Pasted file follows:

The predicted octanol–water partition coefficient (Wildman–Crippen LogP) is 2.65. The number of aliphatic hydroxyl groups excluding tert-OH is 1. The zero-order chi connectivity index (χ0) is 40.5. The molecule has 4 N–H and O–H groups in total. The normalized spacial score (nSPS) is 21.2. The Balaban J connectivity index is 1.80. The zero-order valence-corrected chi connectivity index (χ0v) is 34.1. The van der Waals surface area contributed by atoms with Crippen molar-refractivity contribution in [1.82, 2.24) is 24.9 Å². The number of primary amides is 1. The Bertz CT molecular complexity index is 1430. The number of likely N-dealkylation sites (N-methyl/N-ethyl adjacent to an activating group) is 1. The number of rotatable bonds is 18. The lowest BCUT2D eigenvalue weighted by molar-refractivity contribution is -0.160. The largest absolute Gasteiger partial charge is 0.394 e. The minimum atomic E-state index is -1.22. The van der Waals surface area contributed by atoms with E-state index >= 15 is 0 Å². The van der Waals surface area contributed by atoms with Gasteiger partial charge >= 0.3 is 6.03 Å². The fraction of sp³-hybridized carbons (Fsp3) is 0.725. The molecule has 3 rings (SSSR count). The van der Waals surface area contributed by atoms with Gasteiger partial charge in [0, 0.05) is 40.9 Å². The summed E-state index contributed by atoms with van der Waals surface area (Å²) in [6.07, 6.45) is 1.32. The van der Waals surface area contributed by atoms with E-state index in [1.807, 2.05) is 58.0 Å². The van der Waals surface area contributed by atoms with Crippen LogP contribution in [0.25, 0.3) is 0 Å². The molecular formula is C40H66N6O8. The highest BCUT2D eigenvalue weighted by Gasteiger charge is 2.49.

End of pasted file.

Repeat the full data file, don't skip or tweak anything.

The predicted octanol–water partition coefficient (Wildman–Crippen LogP) is 2.65. The number of aliphatic hydroxyl groups excluding tert-OH is 1. The zero-order chi connectivity index (χ0) is 40.5. The molecule has 4 N–H and O–H groups in total. The normalized spacial score (nSPS) is 21.2. The Balaban J connectivity index is 1.80. The zero-order valence-corrected chi connectivity index (χ0v) is 34.1. The van der Waals surface area contributed by atoms with Crippen molar-refractivity contribution in [1.82, 2.24) is 24.9 Å². The number of primary amides is 1. The Bertz CT molecular complexity index is 1430. The number of likely N-dealkylation sites (N-methyl/N-ethyl adjacent to an activating group) is 1. The number of rotatable bonds is 18. The lowest BCUT2D eigenvalue weighted by molar-refractivity contribution is -0.160. The largest absolute Gasteiger partial charge is 0.394 e. The minimum atomic E-state index is -1.22. The van der Waals surface area contributed by atoms with E-state index >= 15 is 0 Å². The van der Waals surface area contributed by atoms with Gasteiger partial charge >= 0.3 is 6.03 Å². The fraction of sp³-hybridized carbons (Fsp3) is 0.725. The molecule has 3 rings (SSSR count). The van der Waals surface area contributed by atoms with Gasteiger partial charge in [0, 0.05) is 40.9 Å². The summed E-state index contributed by atoms with van der Waals surface area (Å²) in [6.07, 6.45) is 1.32. The van der Waals surface area contributed by atoms with E-state index in [1.807, 2.05) is 58.0 Å². The van der Waals surface area contributed by atoms with Crippen LogP contribution in [0.25, 0.3) is 0 Å². The molecular formula is C40H66N6O8. The highest BCUT2D eigenvalue weighted by Gasteiger charge is 2.49.